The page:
San Diego outdoors: Aida, animal tracks, rugby, SUP with dogs, 1800s Old Town, waterski and wakeboard
Indoors: WWI San Diego, complete history of theater, Christopher Plummer, pickles, Van Gogh-Gaughin, Martina McBride
11:50 a.m., June 28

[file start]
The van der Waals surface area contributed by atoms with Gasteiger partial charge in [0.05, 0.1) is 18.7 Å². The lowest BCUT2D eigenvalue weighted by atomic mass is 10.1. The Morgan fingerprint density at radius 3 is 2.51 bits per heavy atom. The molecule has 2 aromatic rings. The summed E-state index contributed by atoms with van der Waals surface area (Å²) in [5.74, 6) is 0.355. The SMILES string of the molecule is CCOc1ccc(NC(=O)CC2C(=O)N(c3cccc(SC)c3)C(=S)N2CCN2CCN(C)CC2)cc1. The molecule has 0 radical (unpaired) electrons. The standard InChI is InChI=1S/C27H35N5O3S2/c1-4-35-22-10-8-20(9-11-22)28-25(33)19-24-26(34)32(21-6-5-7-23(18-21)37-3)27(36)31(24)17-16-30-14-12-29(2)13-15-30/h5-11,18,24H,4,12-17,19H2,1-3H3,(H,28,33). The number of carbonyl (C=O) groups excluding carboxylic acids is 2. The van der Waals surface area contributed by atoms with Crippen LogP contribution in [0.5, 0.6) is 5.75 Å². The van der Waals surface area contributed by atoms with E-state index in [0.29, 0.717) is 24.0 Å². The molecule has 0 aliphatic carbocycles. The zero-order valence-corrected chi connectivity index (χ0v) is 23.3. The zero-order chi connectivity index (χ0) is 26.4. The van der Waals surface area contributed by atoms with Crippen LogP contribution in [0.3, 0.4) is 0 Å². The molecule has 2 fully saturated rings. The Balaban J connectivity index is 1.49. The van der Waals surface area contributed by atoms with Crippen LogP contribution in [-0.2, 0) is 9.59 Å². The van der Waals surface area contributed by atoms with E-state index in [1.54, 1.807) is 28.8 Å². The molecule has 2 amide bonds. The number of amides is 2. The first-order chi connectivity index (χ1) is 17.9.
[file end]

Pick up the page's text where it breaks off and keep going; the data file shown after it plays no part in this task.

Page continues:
Christopher Shinn's sketchy, intriguing drama sorts through the rubble of three post-9/11 lives. Kelly's husband Craig died in Iraq a year before the play begins (a Blackhawk-down accident?). A therapist in need of same, Kelly huddles in a bomb-shelter-spare NYC apartment and watches reruns of Law and Order. The show's inexorable problem-solving consoles her. Enter Craig's identical twin unannounced. Peter's a gay actor and, it would seem, warrior-Craig's opposite. Seeing the living image of her late husband's the first shock, among many, Kelly will undergo this night. Dying City - a title with almost universal application these days - unfolds like an anti-Law and Order. Humpty Dumpty fell. The question becomes: when did the fissures start? The Iraq War? 9/11? Or back in the boys' and Kelly's abused childhoods? As Kelly and Peter sift through shards and cinders, the answer threatens further demolition. Cygnet Theatre does a capable job with a tricky, now-you-see-it, now-you-don't 90-minute play. Nick Fouch's revolving set and Eric Lotze's eerie, expressive lighting make Kelly's apartment look as if it's suffering from post-traumatic stress disorder. Jessica John's appropriately drab brown costumes complete the impression. Kelly's a tough assignment: how to play a character who's neutron bombed emotionally? Christy Yael has moments where she flattens Kelly out too much but for the most part succeeds as a woman cast adrift. Sean Cox plays both brothers and convinces as the tough Spec 4 Craig. Director Fran Gercke and Sean Cox have avoided giving Peter stereotypical gay gestures. But Cox needs to ratchet up his subtextual menace. The Baghdad Correctional Facility isn't the only place where torturers ply their trade.